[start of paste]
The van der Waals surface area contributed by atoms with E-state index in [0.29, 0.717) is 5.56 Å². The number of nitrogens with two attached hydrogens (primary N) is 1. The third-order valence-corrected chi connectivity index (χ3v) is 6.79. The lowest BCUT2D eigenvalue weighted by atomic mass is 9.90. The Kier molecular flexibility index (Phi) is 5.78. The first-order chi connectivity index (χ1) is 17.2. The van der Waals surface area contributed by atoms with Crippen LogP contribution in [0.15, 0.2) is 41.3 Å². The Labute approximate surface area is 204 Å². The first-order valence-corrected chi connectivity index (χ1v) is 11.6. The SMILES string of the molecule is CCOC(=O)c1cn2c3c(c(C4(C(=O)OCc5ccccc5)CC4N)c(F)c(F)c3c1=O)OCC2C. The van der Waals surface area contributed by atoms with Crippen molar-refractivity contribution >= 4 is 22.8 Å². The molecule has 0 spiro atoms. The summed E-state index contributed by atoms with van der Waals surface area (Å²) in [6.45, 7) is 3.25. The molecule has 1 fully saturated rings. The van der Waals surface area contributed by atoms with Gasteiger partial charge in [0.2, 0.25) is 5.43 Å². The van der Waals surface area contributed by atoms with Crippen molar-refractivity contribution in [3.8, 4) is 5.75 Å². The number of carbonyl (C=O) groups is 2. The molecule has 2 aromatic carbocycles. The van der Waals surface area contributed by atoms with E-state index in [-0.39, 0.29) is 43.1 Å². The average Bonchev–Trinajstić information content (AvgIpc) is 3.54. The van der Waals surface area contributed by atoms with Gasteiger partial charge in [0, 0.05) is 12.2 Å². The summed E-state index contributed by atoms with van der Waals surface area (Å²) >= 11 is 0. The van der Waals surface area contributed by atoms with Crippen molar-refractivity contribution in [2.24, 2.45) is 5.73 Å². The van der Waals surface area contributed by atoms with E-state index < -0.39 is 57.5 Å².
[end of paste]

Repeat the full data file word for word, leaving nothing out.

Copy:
The van der Waals surface area contributed by atoms with E-state index in [0.29, 0.717) is 5.56 Å². The number of nitrogens with two attached hydrogens (primary N) is 1. The third-order valence-corrected chi connectivity index (χ3v) is 6.79. The lowest BCUT2D eigenvalue weighted by atomic mass is 9.90. The Kier molecular flexibility index (Phi) is 5.78. The first-order chi connectivity index (χ1) is 17.2. The van der Waals surface area contributed by atoms with Crippen LogP contribution in [0.15, 0.2) is 41.3 Å². The Labute approximate surface area is 204 Å². The first-order valence-corrected chi connectivity index (χ1v) is 11.6. The SMILES string of the molecule is CCOC(=O)c1cn2c3c(c(C4(C(=O)OCc5ccccc5)CC4N)c(F)c(F)c3c1=O)OCC2C. The van der Waals surface area contributed by atoms with Crippen molar-refractivity contribution >= 4 is 22.8 Å². The molecule has 0 spiro atoms. The summed E-state index contributed by atoms with van der Waals surface area (Å²) in [6.45, 7) is 3.25. The molecule has 1 fully saturated rings. The van der Waals surface area contributed by atoms with Gasteiger partial charge in [0.2, 0.25) is 5.43 Å². The van der Waals surface area contributed by atoms with Crippen molar-refractivity contribution in [3.8, 4) is 5.75 Å². The number of carbonyl (C=O) groups is 2. The molecule has 2 aromatic carbocycles. The van der Waals surface area contributed by atoms with E-state index in [-0.39, 0.29) is 43.1 Å². The average Bonchev–Trinajstić information content (AvgIpc) is 3.54. The van der Waals surface area contributed by atoms with Gasteiger partial charge in [0, 0.05) is 12.2 Å². The summed E-state index contributed by atoms with van der Waals surface area (Å²) >= 11 is 0. The van der Waals surface area contributed by atoms with Crippen molar-refractivity contribution in [2.24, 2.45) is 5.73 Å². The van der Waals surface area contributed by atoms with E-state index < -0.39 is 57.5 Å².